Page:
John Falconer, British Library
A Biographical Dictionary of 19th Century Photographers in South and South-East Asia
Photographic department instituted by the principal, Dr Alexander Hunter: ‘A photographic department has lately been introduced, and excursions are made during the holidays for taking views of antiquities, scenery, groups of figures, and animals.’ (Madras Asylum Almanac for 1866).
The School of Arts, which comprises two branches, one artistic the other industrial, carried on itsoperations in 1862-63, as in previous years, under the superintendence of Dr Hunter. In the Artistic branch, in which drawing of various kinds, engraving, etching, and photography are taught, drawings were made of various articles of furniture and of plants yielding cotton. Engravings were also executed of plants, fountains, and ornamental work of different sorts. Photography was cultivated with success, and some stereoscopic views were taken of ancient buildings and other striking objects. This art and engraving were applied, too, in the illustration of books...
A Photographic and Sketching tour was undertaken with success during the year by certain of the students. During the tour, Photographs were taken of scenery around Coonoor and of the antiquities of Humpee and Tarputree. Some of the best specimens were sent to the Kensington School of Design, where they were esteemed highly.
In the Artistic Department, wood-cuts have been executed for illustrating books; and, in addition, designs for ornamental and other work, drawings of insects, plants, etc., diagrams for illustrating lectures, and copper plate engravings have been prepared in great variety. The Photographic Department has been in active operation; and during the year two tours were undertaken, one to Travancore and the Western Coast, and one to Adanki and certain of the Northern Ports. The latter were entered upon under instruction from Government, in order that photographs might be taken of the prize cattle at the shows. Photographs of Indian antiquities were sent to Vienna, to Dr Karl Van Schezer, who promised to send in exchange samples of the pottery and porcelain of Vienna with the raw material from which such may be manufactured.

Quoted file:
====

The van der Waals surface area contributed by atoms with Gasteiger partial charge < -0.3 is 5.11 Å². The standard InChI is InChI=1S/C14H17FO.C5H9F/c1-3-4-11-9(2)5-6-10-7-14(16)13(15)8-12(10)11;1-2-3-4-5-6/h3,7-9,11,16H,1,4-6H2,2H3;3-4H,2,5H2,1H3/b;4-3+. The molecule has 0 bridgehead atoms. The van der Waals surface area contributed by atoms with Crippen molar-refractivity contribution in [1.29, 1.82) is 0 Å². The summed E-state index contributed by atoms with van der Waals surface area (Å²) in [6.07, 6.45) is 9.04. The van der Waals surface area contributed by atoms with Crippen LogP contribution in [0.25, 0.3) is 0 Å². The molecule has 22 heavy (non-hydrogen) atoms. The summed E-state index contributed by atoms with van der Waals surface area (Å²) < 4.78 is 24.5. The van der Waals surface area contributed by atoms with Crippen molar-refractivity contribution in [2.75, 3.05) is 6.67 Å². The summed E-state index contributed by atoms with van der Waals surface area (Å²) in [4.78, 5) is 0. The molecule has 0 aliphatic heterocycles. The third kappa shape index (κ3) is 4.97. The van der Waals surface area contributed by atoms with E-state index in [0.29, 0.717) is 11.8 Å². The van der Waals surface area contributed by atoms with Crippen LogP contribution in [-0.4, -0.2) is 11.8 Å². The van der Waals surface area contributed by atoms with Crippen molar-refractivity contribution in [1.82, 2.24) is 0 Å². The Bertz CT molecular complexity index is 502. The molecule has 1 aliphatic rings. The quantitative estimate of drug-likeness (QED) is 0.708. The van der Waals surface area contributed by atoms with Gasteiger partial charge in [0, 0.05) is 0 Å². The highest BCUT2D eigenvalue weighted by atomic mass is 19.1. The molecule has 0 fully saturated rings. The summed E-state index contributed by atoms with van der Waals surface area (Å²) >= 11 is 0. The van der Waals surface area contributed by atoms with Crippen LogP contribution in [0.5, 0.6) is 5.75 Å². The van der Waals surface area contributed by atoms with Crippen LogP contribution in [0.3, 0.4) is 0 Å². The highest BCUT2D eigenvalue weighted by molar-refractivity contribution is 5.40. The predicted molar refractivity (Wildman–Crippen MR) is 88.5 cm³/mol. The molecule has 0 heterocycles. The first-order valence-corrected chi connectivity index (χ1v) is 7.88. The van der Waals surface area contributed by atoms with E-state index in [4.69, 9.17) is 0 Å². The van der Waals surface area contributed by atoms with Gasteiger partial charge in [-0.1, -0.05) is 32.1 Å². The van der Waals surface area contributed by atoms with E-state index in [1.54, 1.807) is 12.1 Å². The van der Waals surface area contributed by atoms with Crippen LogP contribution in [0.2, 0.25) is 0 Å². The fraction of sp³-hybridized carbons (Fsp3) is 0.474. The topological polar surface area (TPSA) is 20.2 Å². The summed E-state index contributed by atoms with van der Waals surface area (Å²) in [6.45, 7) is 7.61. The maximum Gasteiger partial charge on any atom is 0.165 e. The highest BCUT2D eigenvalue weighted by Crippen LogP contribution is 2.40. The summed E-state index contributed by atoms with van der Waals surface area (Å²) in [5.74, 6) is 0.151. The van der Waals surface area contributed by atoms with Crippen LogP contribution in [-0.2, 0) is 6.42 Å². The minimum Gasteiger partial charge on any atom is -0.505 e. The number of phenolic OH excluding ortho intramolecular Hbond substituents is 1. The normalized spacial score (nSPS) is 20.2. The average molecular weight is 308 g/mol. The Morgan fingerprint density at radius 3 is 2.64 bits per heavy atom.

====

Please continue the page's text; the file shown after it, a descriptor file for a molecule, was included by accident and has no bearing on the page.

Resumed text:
Among the photographs taken were some of members of the different hill tribes on the Neilgherries; casts were also made of the hands and feet of individuals of these races. Selections from the photographs and casts were sent to the Paris and other exhibitions, and to several schools of art.
- Λ Selections from the Records of the Madras Government. No.LXXVI. Report on public instruction in the Madras Presidency for 1862-63 (Madras, 1863), p. 56. IOR/V/24/836.
- Λ Selections from the Records of the Madras Government. No.LXXVI. Report on public instruction in the Madras Presidency for 1863-64 (Madras, 1864), p. 58, para. 209. IOR/V/24/836.
- Λ Selections from the Records of the Madras Government. No.LXXVII. Report on public instruction in the Madras Presidency for 1864-65 (Madras, 1866), p. 56. IOR/V/24/836.
- Λ Selections from the Records of the Madras Government. No. V. Report on public instruction in the Madras Presidency for 1866-67 (Madras, 1867), p. 32, para. 67. IOR/V/24/837.